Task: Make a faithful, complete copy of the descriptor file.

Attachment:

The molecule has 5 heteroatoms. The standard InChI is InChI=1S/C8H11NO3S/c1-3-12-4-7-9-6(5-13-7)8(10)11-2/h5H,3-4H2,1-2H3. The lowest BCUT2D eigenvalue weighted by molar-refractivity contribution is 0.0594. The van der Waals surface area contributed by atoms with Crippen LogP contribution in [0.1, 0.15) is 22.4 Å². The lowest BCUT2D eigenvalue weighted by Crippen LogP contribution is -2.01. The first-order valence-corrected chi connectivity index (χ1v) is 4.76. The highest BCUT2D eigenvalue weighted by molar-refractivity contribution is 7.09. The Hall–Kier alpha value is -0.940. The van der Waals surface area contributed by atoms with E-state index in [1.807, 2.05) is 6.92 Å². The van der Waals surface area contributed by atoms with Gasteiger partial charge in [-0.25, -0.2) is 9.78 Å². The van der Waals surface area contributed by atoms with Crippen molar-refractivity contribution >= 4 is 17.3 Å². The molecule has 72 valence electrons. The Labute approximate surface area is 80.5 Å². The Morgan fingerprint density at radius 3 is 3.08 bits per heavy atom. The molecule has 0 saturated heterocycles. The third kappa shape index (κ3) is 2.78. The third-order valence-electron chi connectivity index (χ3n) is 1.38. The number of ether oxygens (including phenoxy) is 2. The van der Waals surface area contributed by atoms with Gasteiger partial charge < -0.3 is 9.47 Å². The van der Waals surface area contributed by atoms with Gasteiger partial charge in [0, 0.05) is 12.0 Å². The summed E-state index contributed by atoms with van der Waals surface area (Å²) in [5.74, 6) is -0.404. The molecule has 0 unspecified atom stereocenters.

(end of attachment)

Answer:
The molecule has 5 heteroatoms. The standard InChI is InChI=1S/C8H11NO3S/c1-3-12-4-7-9-6(5-13-7)8(10)11-2/h5H,3-4H2,1-2H3. The lowest BCUT2D eigenvalue weighted by molar-refractivity contribution is 0.0594. The van der Waals surface area contributed by atoms with Crippen LogP contribution in [0.1, 0.15) is 22.4 Å². The lowest BCUT2D eigenvalue weighted by Crippen LogP contribution is -2.01. The first-order valence-corrected chi connectivity index (χ1v) is 4.76. The highest BCUT2D eigenvalue weighted by molar-refractivity contribution is 7.09. The Hall–Kier alpha value is -0.940. The van der Waals surface area contributed by atoms with E-state index in [1.807, 2.05) is 6.92 Å². The van der Waals surface area contributed by atoms with Gasteiger partial charge in [-0.25, -0.2) is 9.78 Å². The van der Waals surface area contributed by atoms with Crippen molar-refractivity contribution >= 4 is 17.3 Å². The molecule has 72 valence electrons. The Labute approximate surface area is 80.5 Å². The Morgan fingerprint density at radius 3 is 3.08 bits per heavy atom. The molecule has 0 saturated heterocycles. The third kappa shape index (κ3) is 2.78. The third-order valence-electron chi connectivity index (χ3n) is 1.38. The number of ether oxygens (including phenoxy) is 2. The van der Waals surface area contributed by atoms with Gasteiger partial charge < -0.3 is 9.47 Å². The van der Waals surface area contributed by atoms with Gasteiger partial charge in [0, 0.05) is 12.0 Å². The summed E-state index contributed by atoms with van der Waals surface area (Å²) in [5.74, 6) is -0.404. The molecule has 0 unspecified atom stereocenters.